The Panka: A Story of India’s Fan

The weather in India during the summer can be described as scorching, yet during my extended stay in New Delhi, I have scarcely witnessed any indigenous individuals employing fans to cool themselves. In truth, fans in India not only possess a lengthy historical lineage but also harbor numerous captivating anecdotes.

The Indian fan, denoted as “Panka,” derives its name from the Sanskrit term “wing” while also connoting “side.” Both in terms of form and semantics, “Panka” can be aptly translated as the “lateral fan.” Panka boasts an axe-like handle, with the fan itself fashioned in the shape of an axe, adjoined to one side of the handle. I once beheld a Panka gracing an Indian wedding, where an attendant or a dear companion, well aware of the bride’s apprehension surrounding perspiration-induced makeup mishaps, was deliberately stationed beside her on the ceremonial carriage, diligently wielding the Panka to create a refreshing breeze. Perhaps to alleviate the strain of manually gripping the handle for fanning, the attendant grasped the juncture between the handle and the fan surface, raising the fan surface towards the bride’s visage.

In point of fact, this is precisely how Panka was employed in ancient times. Historically, Pankas were objects of opulence reserved exclusively for Indian princes and nobility, who were attended to by dedicated servants skilled in the art of fanning. The early Pankas assumed an axe-shaped, trapezoidal, and rectangular structure, far grander in scale than their present-day counterparts, resembling carpets suspended from the ceiling with several lengthy ropes affixed to their lower edges. Several attendants would hold these ropes, traversing the space to and fro, rhythmically inducing a cooling current with each pull of the immense Panka. Even today, discerning observers may spot iron rings adorning the ceilings of certain regal palaces in India, remnants of bygone eras where large Pankas were suspended. The movement of such a sizable Pankara would bestow a refreshing ambiance upon the entire room.

Panka boasts a rich history spanning millennia and finds its mention in the Indian epic “Mahabharata.” The designated attendant responsible for wielding the Panka carries the evocative title of “Pankawala,” signifying “the one who manipulates the fan.” In contrast to other manual laborers, Pankawala need not possess prodigious physical prowess, thereby making this occupation particularly suitable for adolescents or the elderly. Yet, owing to their ceaseless proximity to their masters, Pankawalas remain privy to their masters’ secrets and private affairs, necessitating a heightened level of loyalty.

Understandably, in sweltering weather, individuals tend to attire themselves more sparsely, eventually finding it impractical to constantly retain the services of Pankawalas. Consequently, an ingenious method was devised whereby a hole was drilled flush with Pankawala’s position on the wall, allowing a drawstring to be threaded through, thereby enabling Pankawala to be summoned from outside the confines of the residence. For the Pankawala, this liberation from working in the immediate presence of their master granted a modicum of freedom. During the daytime, some Pankawalas would manually tug the rope to sway the Panka, while at night, reclining with their heads towards the wall, they would tether the rope ends to their feet, utilizing the pendulum-like motion of their thighs to generate the necessary oscillations, thereby conserving a significant amount of energy.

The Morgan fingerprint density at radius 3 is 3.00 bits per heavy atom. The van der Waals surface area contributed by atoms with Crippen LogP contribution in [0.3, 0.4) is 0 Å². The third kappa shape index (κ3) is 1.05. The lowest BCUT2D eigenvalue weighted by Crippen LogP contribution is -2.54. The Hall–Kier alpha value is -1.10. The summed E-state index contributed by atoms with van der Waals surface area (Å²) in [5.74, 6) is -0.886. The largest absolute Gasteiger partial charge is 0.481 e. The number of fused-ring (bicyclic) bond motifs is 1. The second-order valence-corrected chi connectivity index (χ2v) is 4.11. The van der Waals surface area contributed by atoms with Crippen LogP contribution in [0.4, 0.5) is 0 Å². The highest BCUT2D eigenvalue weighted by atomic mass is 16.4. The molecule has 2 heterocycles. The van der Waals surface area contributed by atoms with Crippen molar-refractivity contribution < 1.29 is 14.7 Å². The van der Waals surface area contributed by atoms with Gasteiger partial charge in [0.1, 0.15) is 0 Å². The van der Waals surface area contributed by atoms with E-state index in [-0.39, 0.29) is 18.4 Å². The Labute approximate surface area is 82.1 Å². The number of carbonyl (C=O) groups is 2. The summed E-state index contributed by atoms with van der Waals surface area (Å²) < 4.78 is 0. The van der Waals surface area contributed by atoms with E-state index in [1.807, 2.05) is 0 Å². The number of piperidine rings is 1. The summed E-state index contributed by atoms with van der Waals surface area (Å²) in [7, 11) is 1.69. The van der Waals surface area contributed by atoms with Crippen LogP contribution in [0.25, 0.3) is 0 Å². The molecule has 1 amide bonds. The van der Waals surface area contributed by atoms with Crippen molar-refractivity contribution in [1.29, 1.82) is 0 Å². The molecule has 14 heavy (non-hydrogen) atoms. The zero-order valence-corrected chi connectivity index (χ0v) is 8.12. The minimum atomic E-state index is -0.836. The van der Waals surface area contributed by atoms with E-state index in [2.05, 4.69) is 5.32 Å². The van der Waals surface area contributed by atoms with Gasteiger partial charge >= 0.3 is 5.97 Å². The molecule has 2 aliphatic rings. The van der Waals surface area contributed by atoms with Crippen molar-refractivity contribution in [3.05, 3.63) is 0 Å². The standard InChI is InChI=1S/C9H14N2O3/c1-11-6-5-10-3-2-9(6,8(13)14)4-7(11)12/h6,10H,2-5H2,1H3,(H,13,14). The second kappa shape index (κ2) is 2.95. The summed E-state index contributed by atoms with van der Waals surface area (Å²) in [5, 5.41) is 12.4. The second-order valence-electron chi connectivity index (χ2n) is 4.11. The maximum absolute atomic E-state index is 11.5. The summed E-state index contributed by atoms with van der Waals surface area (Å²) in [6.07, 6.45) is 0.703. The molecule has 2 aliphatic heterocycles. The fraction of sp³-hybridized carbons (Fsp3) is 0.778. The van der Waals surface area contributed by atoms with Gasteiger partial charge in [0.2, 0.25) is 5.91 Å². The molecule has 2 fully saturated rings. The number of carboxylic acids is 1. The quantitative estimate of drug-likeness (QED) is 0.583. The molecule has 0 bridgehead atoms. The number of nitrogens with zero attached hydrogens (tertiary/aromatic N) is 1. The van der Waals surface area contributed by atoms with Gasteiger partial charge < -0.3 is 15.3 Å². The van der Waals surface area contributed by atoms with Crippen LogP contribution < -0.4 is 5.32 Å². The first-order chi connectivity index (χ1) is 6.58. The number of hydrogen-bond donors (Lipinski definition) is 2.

Subsequently, a labor-saving pulley mechanism was invented specifically for the purpose of manipulating the Panka, enabling a single individual to perform the duties that previously necessitated the efforts of two or three people, thus alleviating the burdensome labor. During the British colonial era in India, beset by difficulties in adapting to the local climate, British colonizers accorded Pankawala the utmost indispensability within their households. Numerous novels and letters from the British colonial period, preserved and propagated through subsequent generations, make mention of the esteemed Pankawala.

In the modern era, with the widespread availability of electric fans and electricity, Pankawalas were ultimately rendered “redundant.” However, in 1974, in homage to the fading presence of Pankawalas in history, India produced a film entitled “Pankawala’s Rebellion.” Today, while the colossal carpet-sized Pankas have vanished from sight, the diminutive Pankas retain their distinctive axe-like configuration.

Presently, Pankhas are characterized by an array of materials and styles, boasting regional nuances, effectively serving as vessels of local culture. Many rural women devote their leisure hours to crafting Pankhas imbued with local flair, subsequently marketing them as cherished mementos for tourists. Examples include palm leaf Pankas and Albizia Pankas from West Bengal, bamboo Pankas from Bihar, leather Pankas from Gujarat, andpeacock feather Pankas from New Delhi, all of which garner considerable popularity. Rajasthani Pankhas are adorned with diverse embellishments, such as vibrant decals, ornamental beads, and glass accents, often acquired and displayed as decorative wall hangings. Satin Pankhas, embroidered with threads of gold and silver, harken back to the ancient palace traditions of Uttar Pradesh, commanding exorbitant prices and finding a place of honor within the collections of affluent connoisseurs.

In 2017, India issued a commemorative stamp set comprising 16 unique designs, all paying homage to the Panka’s cultural significance across the nation. Moreover, a devoted elderly folk artist established a personal museum, showcasing the hundreds of Pankas he had amassed over his lifetime, a testament to his unwavering fascination with this cherished artifact.

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